Polebending is one of those obscure western speed events that stands in the shadow of the popular Barrel Racing. Consisting of a pattern of six upright poles, six feet tall and spaced in a straight line 21 feet apart, “Poles” is one of the most challenging western speed events in the world. The pattern requires that the horse and rider perform two straight runs and two sets of weaving. 21 feet sounds like plenty of room, but when you’re sitting on the back of a fire-breathing polebending horse at full gallop, that distance shortens pretty quickly.
The challenge of polebending is solely in the weaving. Each rider has their own unique style of achieving the blindingly fast flying lead-changes required for this sport.
Two of Ontario’s best polebenders took the time to share why they love this sport. Not only is the author related to one and good friends with the other, but they have grown up together in the western horse industry since their 13 & Under days.
Meet The Experts
Betsy MacFarlane of Deseronto, Ontario, is the 22 year old owner, trainer and sole rider of the famous Cody’s Curiosity (aka: Sugar Bear). She has raised this nine year old AQHA gelding from birth to become a three-time Congress Polebending Champion, AQHA Top Ten Youth Polebender, Eastern Canadian Polebending Champion, and has a list of wins and awards so long that it won’t fit here. Betsy is a polebender by day, and a life-saving, sushi-loving paramedic by night.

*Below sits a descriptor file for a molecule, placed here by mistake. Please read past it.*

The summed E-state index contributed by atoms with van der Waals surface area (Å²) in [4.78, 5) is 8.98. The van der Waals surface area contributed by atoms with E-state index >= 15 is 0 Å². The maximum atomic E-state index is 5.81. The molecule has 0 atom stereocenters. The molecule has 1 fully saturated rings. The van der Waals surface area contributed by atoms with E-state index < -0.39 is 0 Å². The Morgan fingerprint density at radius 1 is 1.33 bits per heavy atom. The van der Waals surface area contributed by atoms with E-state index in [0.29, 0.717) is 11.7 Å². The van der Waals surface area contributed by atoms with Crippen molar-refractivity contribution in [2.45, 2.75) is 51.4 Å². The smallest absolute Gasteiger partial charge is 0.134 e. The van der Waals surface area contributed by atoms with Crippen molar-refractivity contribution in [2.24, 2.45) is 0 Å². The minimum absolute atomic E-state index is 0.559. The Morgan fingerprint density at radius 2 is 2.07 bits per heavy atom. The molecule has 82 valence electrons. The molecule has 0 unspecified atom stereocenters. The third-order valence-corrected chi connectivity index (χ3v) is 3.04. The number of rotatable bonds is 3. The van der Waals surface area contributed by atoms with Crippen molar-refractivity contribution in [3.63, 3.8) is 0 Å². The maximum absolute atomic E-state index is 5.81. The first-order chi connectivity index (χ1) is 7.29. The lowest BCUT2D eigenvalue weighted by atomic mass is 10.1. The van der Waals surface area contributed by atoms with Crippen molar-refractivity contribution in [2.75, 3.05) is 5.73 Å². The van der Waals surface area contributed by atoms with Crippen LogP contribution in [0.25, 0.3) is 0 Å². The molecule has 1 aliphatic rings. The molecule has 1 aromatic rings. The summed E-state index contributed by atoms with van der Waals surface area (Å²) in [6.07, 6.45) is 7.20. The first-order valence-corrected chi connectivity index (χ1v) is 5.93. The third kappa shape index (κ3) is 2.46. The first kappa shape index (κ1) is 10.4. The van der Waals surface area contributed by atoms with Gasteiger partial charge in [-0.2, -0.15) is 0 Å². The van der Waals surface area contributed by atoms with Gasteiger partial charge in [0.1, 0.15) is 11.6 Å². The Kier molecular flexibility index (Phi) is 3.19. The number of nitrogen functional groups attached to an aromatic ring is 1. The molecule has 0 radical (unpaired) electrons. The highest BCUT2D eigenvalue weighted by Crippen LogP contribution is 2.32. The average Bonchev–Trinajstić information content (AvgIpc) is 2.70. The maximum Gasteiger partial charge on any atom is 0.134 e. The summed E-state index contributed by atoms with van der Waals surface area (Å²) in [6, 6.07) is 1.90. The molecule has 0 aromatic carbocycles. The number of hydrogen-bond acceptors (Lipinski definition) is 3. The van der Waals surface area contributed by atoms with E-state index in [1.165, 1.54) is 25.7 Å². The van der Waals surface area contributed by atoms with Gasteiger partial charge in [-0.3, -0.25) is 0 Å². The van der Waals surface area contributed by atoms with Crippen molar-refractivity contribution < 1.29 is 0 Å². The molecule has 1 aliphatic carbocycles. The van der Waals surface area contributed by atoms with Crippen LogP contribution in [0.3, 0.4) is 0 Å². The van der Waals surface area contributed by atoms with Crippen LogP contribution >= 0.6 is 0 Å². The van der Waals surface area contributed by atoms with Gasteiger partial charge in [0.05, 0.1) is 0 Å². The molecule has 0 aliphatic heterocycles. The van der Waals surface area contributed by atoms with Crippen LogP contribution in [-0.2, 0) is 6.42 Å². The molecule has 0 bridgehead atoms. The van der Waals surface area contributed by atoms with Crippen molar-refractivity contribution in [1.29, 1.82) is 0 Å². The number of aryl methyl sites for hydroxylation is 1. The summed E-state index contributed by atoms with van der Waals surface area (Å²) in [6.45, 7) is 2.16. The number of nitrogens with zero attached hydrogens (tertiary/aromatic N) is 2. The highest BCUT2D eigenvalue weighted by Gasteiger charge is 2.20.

Leslie Richards, an 18 year old of Demorestville, Ontario, has an identical history of raising her 10 year old POA gelding, Zip Of Brandy (aka: Zip). Jockeying Zip, they have multiple Congress Top Tens, placed seventh overall in the 2009 Congress Polebending Sweepstakes, have several NBHA 1D Championships, and have a first-class resume of western speed event wins that is hard to match. Leslie will be heading off to college soon. When she is not riding one of her three horses, she is actively involved in other sports such as Figure Skating and Basketball.
Betsy and Leslie have a lot in common: a history as winning competitors in Showmanship, Western Pleasure, Horsemanship and Hunter Under Saddle; growing up with knowledgeable equestrian mothers; each has a fabulous older sister who excels in the slower disciplines; and each have been their own trainers of their own ponies and horses from an extremely young age.
Their shared passion for polebending has led to a friendly competitive spirit. The desire to be faster has taken them down similar paths of training and thinking, and has allowed them to experiment with different styles and find the methods that add to the speed.
“It’s fun and it’s FAST!” Leslie says with a big grin. “It’s such a challenge for a rider, especially when you’ve trained your horse all by yourself.”
“If you like barrels, you’re probably gonna like poles,” Betsy states. “We’re all adrenaline-junkies, and polebending is a unique challenge, so different from barrels. You’re not fast for three turns, you’re fast for three turns plus ten weaves.”
Both ladies agree there is nothing more satisfying than completing a successful polebending run on a horse you’ve trained from scratch. The sense of accomplishment, the increased partnership between horse and rider, and the higher level of training and riding skill required, make the sport well worth doing.